In any year, the state budget is the focus on hundreds of policy debates that advocates want to influence. Real programs for real people -- from public education and parks to health care and college -- are on the line. So, too, are taxes, fees and tuition -- pocketbook concerns for a tax-averse citizenry.

When the pie is cut, the interest groups want to be at the table, defending their share or trying to bake a bigger pie.

In the upcoming legislative session, the budget picture is even more in flux and the stakes higher than ever:

--The state treasury is hemorrhaging red ink and big cutbacks are a foregone conclusion.
The governor on Tuesday produced a no-new-tax proposal that whacks practically every interest group and constituency in the state -- schools, colleges, social services, parks, you name it.

--Locke and legislators are showing little stomach for taxes, which used to be the solution of first resort.

--Locke has reshuffled the deck by suggesting that state government rethink its priorities and drop some of its functions. The dropees are apoplectic.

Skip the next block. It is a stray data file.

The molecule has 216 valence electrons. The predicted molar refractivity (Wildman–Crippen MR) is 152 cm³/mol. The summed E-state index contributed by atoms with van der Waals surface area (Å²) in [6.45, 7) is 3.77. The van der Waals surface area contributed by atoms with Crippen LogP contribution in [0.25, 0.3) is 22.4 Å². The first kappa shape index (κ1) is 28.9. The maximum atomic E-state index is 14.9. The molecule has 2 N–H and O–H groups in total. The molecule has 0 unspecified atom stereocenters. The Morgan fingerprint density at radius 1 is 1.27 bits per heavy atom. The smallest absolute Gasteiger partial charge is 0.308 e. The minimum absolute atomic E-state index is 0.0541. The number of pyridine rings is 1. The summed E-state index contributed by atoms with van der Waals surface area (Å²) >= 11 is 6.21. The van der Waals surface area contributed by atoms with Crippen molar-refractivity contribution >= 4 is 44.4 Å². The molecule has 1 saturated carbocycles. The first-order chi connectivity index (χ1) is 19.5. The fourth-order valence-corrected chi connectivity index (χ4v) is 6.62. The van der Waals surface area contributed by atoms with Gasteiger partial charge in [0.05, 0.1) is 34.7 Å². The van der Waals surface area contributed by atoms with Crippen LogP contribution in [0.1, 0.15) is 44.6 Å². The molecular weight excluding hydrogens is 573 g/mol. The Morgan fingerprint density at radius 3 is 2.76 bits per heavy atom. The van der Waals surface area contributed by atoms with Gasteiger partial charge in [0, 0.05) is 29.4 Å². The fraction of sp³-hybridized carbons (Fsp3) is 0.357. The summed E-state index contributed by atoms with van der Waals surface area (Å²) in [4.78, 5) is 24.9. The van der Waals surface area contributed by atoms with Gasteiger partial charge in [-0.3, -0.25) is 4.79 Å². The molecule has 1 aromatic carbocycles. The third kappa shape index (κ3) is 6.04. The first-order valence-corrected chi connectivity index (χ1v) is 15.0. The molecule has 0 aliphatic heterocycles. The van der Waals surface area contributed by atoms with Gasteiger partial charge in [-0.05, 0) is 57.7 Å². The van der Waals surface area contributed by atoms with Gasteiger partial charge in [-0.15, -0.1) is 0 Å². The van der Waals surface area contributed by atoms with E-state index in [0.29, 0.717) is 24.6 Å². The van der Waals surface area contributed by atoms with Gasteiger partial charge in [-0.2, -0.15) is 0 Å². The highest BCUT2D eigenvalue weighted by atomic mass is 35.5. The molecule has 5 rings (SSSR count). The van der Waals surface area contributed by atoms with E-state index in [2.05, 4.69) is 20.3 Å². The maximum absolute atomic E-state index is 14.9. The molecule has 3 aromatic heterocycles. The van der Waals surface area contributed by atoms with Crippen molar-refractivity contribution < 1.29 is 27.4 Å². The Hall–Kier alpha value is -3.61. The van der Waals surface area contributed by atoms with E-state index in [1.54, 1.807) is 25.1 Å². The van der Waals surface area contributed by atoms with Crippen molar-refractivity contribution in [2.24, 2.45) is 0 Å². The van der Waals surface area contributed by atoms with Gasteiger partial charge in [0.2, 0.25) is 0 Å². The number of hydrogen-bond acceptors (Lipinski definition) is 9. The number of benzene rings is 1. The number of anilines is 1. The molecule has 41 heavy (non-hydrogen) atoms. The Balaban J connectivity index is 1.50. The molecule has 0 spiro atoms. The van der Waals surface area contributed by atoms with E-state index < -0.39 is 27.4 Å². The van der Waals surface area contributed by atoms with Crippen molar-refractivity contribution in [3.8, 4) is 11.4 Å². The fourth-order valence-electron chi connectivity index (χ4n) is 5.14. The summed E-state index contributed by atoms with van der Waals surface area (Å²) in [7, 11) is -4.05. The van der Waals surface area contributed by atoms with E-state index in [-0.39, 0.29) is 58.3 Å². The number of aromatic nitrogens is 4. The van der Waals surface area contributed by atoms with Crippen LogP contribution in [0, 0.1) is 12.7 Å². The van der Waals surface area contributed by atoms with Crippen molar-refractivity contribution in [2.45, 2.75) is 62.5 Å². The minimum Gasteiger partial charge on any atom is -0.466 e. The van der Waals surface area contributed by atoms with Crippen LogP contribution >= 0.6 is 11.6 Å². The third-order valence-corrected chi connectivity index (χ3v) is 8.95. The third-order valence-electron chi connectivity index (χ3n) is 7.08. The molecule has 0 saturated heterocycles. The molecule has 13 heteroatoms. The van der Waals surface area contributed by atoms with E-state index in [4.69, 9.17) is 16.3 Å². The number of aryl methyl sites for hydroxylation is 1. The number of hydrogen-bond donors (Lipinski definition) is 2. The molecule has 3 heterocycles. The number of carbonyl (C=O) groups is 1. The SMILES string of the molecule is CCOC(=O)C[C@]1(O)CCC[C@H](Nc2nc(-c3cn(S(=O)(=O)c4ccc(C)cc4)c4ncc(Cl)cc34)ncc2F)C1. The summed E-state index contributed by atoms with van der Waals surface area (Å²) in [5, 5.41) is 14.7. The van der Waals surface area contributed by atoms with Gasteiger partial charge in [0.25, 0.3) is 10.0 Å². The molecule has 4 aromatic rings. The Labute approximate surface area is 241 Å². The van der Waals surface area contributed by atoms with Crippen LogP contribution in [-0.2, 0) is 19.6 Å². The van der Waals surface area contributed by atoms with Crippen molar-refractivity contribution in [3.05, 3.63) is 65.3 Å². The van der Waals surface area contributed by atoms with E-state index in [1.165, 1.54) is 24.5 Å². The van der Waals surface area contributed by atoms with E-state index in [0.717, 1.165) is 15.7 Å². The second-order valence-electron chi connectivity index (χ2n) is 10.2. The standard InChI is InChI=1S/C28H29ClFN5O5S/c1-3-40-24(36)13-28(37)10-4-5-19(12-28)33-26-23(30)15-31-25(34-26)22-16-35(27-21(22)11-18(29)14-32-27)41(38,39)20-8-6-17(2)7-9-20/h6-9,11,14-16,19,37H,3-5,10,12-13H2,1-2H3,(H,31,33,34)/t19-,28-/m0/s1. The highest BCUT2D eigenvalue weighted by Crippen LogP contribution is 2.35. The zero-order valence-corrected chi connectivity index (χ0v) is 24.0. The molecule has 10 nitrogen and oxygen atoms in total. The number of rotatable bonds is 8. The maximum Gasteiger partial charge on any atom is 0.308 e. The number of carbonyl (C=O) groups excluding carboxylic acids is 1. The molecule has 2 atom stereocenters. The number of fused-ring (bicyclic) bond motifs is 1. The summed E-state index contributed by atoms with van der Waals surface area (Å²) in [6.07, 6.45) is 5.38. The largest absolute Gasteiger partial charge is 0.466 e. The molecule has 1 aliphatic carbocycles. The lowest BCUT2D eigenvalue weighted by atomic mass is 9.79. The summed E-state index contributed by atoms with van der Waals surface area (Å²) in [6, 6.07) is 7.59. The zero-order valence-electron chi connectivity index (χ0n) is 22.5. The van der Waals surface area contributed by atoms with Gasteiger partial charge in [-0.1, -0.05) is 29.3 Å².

All of this means advocates feel they have to be effective -- and loud -- as decisions are made.


Interest groups say advocacy is a year-in, year-out mission and that they can't shut up just because times are tough and legislators are having a bad-hair session.

"We will be out in full force," says anti-poverty activist Tony Lee. "We will be energetic because we have no choice when we see the increased demand on human services. It isn't like building roads or buildings, where you can postpone the expense. Here we're talking about the basics, like eating and having a roof over your head and having basic health care."

State school chief Terry Bergeson says education forces must be more vigorous than ever in pushing their case, both in Olympia and to the patrons back home.

"It's a constant struggle" and advocates shouldn't apologize for being bold and even pesky, she believes. She says school forces should start building the public and legislative backing for a tax hike.

"You can't let the kids down. You can't let the teachers down. We have a double crisis -- a financial crisis and a crisis of confidence in our ability to go all the way to the (education reform) goal we have committed to."

Charles Hasse, president of the Washington Education Association, says union activists have "a sense of passion, but also tremendous respect for the tough circumstances fellow Washingtonians are in."